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Posts: 4,049
Reply with quote  #1 
I do not like the popularized term "reactive tinnitus" because I feel it is imprecise and inexact. Also, the term 'reactive' can unintentionally promote some less-than-realistic thinking about tinnitus, lead folks to avoid sound, and contribute to making it more difficult for them to manage and habituate their tinnitus.  The term 'reactive' tinnitus, a term which is used nowhere in the tinnitus literature, as far as I know, is a counterproductive term for our community.  
Just to clarify, I'm not saying this variant of tinnitus does not exist.  My tinnitus reacts to sound.  Even so, I think the term is counterproductive and I'll try to explain why.  
Reactive tinnitus is an over-generalized, inexact term. Nearly everyone's tinnitus reacts to something. Some folks' tinnitus reacts to stress; some tinnitus reacts when we wake up from a nap or a night's sleep; when some of us are tired, our tinnitus reacts to not getting enough sleep; and when some tinnitus sufferers consume alcohol, coffee, or salt, or take medicine, or eat too many sweets, their tinnitus reacts in turn.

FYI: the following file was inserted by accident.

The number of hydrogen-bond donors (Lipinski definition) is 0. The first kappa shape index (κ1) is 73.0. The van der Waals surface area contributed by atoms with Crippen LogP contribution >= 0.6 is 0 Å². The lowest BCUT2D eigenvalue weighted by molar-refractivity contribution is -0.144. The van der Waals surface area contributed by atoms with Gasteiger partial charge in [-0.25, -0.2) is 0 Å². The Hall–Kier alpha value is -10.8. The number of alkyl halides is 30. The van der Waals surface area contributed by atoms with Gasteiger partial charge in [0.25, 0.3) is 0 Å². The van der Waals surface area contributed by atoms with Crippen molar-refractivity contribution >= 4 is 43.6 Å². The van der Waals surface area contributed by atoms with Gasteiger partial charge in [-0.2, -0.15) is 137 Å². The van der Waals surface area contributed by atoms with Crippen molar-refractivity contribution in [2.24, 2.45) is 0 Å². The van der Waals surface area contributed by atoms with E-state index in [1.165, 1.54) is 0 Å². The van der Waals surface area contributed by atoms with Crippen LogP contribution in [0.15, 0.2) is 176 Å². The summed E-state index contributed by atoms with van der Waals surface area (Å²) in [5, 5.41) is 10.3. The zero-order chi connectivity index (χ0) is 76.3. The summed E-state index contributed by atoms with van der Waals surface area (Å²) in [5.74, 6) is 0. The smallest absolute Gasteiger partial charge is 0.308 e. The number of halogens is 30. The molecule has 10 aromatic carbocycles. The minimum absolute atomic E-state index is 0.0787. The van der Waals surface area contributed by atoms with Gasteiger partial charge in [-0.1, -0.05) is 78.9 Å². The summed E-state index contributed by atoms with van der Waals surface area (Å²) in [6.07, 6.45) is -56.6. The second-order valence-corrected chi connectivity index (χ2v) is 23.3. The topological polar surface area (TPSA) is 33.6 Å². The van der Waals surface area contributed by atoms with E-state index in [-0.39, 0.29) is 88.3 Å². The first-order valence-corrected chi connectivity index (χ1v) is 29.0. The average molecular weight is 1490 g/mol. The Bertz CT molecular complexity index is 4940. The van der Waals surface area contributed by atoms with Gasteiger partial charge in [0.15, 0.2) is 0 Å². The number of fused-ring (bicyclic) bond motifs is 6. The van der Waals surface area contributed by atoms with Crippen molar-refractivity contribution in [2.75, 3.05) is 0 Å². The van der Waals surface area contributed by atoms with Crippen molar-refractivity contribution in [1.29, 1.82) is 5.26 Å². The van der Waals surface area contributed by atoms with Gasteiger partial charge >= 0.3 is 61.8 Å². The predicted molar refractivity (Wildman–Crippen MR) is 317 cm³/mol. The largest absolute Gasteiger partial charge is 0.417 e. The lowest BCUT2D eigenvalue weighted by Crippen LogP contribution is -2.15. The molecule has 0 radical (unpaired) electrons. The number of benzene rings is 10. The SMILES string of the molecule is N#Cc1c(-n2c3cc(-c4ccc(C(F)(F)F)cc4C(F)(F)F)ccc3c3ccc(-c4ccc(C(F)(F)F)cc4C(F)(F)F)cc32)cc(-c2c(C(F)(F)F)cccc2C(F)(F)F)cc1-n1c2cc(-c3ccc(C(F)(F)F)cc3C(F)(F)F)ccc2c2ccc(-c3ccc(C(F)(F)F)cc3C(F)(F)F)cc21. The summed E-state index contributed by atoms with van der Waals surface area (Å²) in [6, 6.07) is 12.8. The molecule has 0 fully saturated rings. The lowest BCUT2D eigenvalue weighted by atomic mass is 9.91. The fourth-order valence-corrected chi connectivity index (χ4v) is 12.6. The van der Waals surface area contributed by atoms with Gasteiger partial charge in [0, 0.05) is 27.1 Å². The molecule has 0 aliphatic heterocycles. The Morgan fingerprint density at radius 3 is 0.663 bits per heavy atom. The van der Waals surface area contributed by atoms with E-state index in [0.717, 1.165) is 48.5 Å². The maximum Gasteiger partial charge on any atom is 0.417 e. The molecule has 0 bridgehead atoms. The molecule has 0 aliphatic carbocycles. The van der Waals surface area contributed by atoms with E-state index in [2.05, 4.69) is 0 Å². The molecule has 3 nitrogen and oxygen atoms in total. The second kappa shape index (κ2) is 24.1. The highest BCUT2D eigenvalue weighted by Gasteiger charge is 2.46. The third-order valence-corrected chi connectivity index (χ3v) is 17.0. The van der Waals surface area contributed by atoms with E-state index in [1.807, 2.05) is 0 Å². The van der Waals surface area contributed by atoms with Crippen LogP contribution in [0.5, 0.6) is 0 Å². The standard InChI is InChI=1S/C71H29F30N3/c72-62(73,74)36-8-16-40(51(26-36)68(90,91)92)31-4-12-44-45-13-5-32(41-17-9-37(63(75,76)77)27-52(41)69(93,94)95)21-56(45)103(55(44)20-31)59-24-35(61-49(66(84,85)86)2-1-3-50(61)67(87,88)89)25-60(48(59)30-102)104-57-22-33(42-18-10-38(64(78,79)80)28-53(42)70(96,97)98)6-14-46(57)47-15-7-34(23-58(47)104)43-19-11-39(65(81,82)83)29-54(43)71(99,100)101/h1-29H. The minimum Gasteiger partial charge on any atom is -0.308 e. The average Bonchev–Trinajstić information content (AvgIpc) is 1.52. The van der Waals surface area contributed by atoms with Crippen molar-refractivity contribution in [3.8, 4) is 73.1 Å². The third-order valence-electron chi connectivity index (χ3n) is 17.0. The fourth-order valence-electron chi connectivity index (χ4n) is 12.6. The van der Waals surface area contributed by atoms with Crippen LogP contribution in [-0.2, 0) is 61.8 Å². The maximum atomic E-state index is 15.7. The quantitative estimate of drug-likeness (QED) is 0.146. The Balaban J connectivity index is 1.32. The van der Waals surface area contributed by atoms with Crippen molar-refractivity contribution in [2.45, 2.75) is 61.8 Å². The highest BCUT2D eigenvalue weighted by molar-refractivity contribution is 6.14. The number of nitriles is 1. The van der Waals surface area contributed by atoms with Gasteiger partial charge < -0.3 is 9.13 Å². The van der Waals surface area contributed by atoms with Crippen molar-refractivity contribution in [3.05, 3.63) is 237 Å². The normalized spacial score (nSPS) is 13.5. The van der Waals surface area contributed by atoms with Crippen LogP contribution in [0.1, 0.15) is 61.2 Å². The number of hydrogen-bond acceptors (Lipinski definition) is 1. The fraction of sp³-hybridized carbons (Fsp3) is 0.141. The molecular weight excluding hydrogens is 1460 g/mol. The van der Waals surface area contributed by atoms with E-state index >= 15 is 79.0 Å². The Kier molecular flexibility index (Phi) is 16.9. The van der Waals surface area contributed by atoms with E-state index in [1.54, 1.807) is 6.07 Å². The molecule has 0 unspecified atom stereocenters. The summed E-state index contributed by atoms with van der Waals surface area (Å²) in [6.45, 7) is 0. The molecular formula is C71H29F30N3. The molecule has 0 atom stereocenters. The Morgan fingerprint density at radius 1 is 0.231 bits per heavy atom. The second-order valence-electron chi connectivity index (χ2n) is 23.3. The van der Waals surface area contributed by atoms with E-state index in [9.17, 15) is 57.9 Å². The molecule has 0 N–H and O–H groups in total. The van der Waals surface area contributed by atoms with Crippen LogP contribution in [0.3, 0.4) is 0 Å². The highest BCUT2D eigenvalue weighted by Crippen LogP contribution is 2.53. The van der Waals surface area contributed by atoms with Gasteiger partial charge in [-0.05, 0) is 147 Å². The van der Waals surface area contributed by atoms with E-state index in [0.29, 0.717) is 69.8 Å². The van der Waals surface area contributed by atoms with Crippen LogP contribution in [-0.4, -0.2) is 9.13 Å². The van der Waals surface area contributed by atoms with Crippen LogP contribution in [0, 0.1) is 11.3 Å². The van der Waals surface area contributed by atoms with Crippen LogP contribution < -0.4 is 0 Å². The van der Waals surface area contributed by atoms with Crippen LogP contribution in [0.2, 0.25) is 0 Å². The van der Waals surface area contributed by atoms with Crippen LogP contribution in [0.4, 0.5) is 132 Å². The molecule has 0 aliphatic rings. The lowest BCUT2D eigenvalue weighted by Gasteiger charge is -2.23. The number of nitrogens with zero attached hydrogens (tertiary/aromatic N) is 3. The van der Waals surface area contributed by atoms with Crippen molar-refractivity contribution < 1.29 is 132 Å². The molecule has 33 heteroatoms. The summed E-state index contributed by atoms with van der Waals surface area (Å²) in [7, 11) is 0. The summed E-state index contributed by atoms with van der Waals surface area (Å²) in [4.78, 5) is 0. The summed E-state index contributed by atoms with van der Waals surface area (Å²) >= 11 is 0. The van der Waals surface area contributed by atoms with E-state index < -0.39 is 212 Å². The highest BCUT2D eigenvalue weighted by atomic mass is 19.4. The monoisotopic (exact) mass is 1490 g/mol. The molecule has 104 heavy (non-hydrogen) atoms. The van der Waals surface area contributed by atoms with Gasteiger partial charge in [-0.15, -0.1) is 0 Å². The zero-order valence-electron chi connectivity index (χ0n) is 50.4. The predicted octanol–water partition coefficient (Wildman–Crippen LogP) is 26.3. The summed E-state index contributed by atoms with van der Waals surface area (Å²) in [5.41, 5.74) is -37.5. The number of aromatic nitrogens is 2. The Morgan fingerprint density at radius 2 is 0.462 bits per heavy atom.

And yet, although tinnitus reacts to all sorts of things -- to stress, to anxiety, to sleeplessness, to waking up -- still the term reactive tinnitus is somehow not about any of these things tinnitus reacts to, is it?  Rather, the term refers to how tinnitus reacts to exposure to some sound. Why aren't all these other things that I've listed examples of reactive tinnitus too?  Why only call it reactive tinnitus when our tinnitus appears to react to sound? That is what I meant when I said reactive tinnitus is an imprecise term. If everyone's tinnitus reacts to something, then everyone has reactive tinnitus, no?  Why use the term reactive tinnitus at all if we have to rule out some things tinnitus reacts to, but not other things it reacts to? How long must one's tinnitus react before we consider it reactive? If our tinnitus reacts for a half hour is it reactive? Or does it have to last for 24 hours? Or is it more than 24 hours?